Investments in non-catastrophe insurance-linked securities (ILS) can bring some significant benefits to investors, but for this market to develop in Asia, the region’s primary insurance market needs to evolve, according to industry experts.
Today, Artemis held a virtual panel discussion with main sponsor Vesttoo, as an extension of our ILS Asia 2021 conference, which explored the benefits of non-cat ILS with a view to emerging Asia.
Yaniv Bertele, Chief Executive Officer (CEO) at Vesttoo, explained that some of the advantages of participating in non-cat ILS, for investors, includes being able to hedge some of the risk exposure linked with market risk and cat dominant portfolios.
“Providing a significant diversification, along with the uncorrelated nature of those non-cat, high frequency, low severity types of transaction,” said Bertele.
“Providing, what I believe to be an attractive risk reward based on the low severity and high frequency nature of those transactions, being a lot more long-term transactions that create what we call a sustainable alpha with minimum loss probabilities, specifically associated with the risk remote layers,” he continued.
In terms of what this capital could do for cedents in Asia, Bertele highlighted some unique challenges facing the region, including changing regulations and demographics which can differ from country-to-country.
“I think that insurers in the region must improve their risk management in light of those developments in order to be able to meet their payment obligations, liabilities development, claims etc., and support regional economies as well as maintain that growth.
“So first and foremost, hedging their risk exposure, boosting their market resilience and sustainability. Regulatory compliance is especially important now in times of the global pandemic and those horrible natural catastrophes happening in the Far East,” said Bertele.
Expanding on the opportunity in the region, panellist Shevawn Barder, CEO, AM RE Syndicate Inc., ILS Asia 2021’s headline sponsor, said that while there should be opportunities to write attritional non-nat cat risks in Asia, there’s a long way to go.
“I recognize that there is economic growth and big growth potential in the future. However, there are factors that need to be recognized as the huge geographic footprint this region fills. It’s vast in terms of size, there are significant cultural and economic diversity, there are language issues and currency risks. Not to mention a diverse regulatory environment, with regards to the insurance industry in APAC,” said Barder.
“Then there’s the rate environment, the reliability of data, the use of analytics to create reliable information that insurance companies can benchmark their results against. And there is concern with regards to economic viability due to currency rates. In addition, there is a significant protection gap.
“So, it’s really about the evolution of the insurance industry in these countries, and creating a viable alternative to nat cat offerings,” she continued.
The specialist Lloyd’s insurance and reinsurance marketplace has had on the ground presence in the region for around two decades.
During this time, explained Thomas Haddrill, Head of Market Development, Asia Pacific, Lloyd’s, Singapore, demand for nat cat cover has unsurprisingly been consistent, given the region’s vast exposure to a range of natural disasters.
“But I think that this is a region that doesn’t buy enough cover to protect against those risks at present,” said Haddrill.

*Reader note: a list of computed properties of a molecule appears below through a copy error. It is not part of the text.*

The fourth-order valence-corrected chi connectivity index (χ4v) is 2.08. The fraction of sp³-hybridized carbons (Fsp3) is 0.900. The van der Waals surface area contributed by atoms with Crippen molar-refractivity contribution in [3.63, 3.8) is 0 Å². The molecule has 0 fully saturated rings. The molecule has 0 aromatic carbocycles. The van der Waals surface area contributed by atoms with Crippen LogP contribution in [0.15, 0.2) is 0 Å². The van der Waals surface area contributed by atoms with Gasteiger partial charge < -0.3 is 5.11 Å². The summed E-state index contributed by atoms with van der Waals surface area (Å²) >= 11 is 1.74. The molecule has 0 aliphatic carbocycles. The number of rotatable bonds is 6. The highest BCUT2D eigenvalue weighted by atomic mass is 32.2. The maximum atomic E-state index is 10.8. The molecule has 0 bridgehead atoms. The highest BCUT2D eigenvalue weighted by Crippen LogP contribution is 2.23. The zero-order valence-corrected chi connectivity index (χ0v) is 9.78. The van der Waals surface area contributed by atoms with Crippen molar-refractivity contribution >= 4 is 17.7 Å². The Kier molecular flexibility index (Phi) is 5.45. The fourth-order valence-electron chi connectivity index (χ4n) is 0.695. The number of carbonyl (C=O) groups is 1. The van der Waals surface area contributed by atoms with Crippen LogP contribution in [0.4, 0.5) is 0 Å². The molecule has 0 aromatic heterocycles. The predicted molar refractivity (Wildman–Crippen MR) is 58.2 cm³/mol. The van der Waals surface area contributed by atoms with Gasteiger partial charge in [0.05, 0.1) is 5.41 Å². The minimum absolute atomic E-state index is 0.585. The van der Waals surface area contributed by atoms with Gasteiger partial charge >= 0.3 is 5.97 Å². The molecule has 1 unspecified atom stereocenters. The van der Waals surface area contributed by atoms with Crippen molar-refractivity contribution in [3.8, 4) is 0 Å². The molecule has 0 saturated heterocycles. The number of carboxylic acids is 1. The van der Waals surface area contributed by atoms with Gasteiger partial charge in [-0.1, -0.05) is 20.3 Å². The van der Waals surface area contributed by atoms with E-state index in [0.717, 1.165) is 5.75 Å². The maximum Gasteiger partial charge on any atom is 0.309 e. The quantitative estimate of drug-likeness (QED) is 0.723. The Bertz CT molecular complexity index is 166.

Adding, “And I think that we’re definitely starting to see that maturing of the primary insurance markets and that diversification of demand towards more specialty and niche covers. Certainly through our experience of what the Lloyd’s market is writing in this region.”
The session also featured Bruce Ford, Head of Client Solutions, Lockton International APAC Reinsurance, who explained that while there is strong demand for non-nat cat reinsurance in the region, supply is an issue.
“There’s a lack of capacity for D&O, E&O, cyber, general casualty in some regions as well, or classes where a few big players might have had something of a monopoly on life and health, springs to mind there.
“Not to mention also now legacy business and there’s a lot of players out looking for legacy business in the region. There are some people who are looking for someone to provide that legacy support.
“So there’s a dearth of capacity for long-tail, international business.”
As a result, Ford explained that rates have skyrocketed in some of those classes of business and in some others, you simply can’t buy primary insurance cover.
“So conditions are ripe for capital markets to make a bit of a move into this space,” said Ford.
According to Bertele, there’s huge amounts of investor interest they are just waiting to see that it’s not a passing trend and is something sustainable and available.
“And if you look at all of the reports coming out in recent years, I can confidently say that alternative risk transfer is just going to get bigger and bigger, democratized away from the cat. While the demand for alternative capital is only going to increase, as well the demand for non-correlated, stable, alternative asset classes, such as these,” said Bertele.
As well as the on-demand playback, we will be archiving every session from our online and virtual ILS Asia 2021 conference over on our YouTube Channel in the coming weeks and audio versions will also be uploaded to our podcast which you can subscribe to here.
Thank you to all of our valued sponsors, details of which you can see below. Please email us to discuss sponsorship of future Artemis events.
Our Headline Sponsor:
Our Silver Sponsors:
Our Associate Sponsor:
For all enquiries regarding sponsorship opportunities of future Artemis conferences please contact [email protected]